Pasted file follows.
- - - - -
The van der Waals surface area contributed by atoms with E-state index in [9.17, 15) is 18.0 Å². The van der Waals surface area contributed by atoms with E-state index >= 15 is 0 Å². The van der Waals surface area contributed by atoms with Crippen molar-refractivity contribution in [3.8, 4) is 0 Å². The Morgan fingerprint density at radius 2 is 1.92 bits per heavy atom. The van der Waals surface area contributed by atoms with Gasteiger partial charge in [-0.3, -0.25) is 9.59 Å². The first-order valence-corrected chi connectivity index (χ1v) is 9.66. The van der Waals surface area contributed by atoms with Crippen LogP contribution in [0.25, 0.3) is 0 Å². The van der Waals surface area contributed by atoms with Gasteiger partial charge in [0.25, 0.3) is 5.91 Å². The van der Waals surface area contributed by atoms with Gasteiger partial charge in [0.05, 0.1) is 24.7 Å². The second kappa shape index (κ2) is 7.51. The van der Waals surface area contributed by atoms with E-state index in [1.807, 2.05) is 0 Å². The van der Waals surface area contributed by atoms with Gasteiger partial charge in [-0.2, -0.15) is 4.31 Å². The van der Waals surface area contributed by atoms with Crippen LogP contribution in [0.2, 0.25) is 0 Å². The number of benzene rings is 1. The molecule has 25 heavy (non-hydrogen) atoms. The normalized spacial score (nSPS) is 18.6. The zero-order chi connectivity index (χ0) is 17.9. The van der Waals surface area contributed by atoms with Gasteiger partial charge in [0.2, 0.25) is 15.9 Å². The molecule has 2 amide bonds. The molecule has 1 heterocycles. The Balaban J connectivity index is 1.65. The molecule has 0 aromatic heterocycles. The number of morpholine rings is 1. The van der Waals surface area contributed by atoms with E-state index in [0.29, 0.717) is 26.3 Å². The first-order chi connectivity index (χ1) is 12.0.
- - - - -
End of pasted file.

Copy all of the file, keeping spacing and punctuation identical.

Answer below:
The van der Waals surface area contributed by atoms with E-state index in [9.17, 15) is 18.0 Å². The van der Waals surface area contributed by atoms with E-state index >= 15 is 0 Å². The van der Waals surface area contributed by atoms with Crippen molar-refractivity contribution in [3.8, 4) is 0 Å². The Morgan fingerprint density at radius 2 is 1.92 bits per heavy atom. The van der Waals surface area contributed by atoms with Gasteiger partial charge in [-0.3, -0.25) is 9.59 Å². The first-order valence-corrected chi connectivity index (χ1v) is 9.66. The van der Waals surface area contributed by atoms with Crippen LogP contribution in [0.25, 0.3) is 0 Å². The van der Waals surface area contributed by atoms with Gasteiger partial charge in [0.25, 0.3) is 5.91 Å². The van der Waals surface area contributed by atoms with Gasteiger partial charge in [0.05, 0.1) is 24.7 Å². The second kappa shape index (κ2) is 7.51. The van der Waals surface area contributed by atoms with E-state index in [1.807, 2.05) is 0 Å². The van der Waals surface area contributed by atoms with Gasteiger partial charge in [-0.2, -0.15) is 4.31 Å². The van der Waals surface area contributed by atoms with Crippen LogP contribution in [0.2, 0.25) is 0 Å². The number of benzene rings is 1. The molecule has 25 heavy (non-hydrogen) atoms. The normalized spacial score (nSPS) is 18.6. The zero-order chi connectivity index (χ0) is 17.9. The van der Waals surface area contributed by atoms with Gasteiger partial charge in [0.2, 0.25) is 15.9 Å². The molecule has 2 amide bonds. The molecule has 1 heterocycles. The Balaban J connectivity index is 1.65. The molecule has 0 aromatic heterocycles. The number of morpholine rings is 1. The van der Waals surface area contributed by atoms with E-state index in [0.29, 0.717) is 26.3 Å². The first-order chi connectivity index (χ1) is 12.0.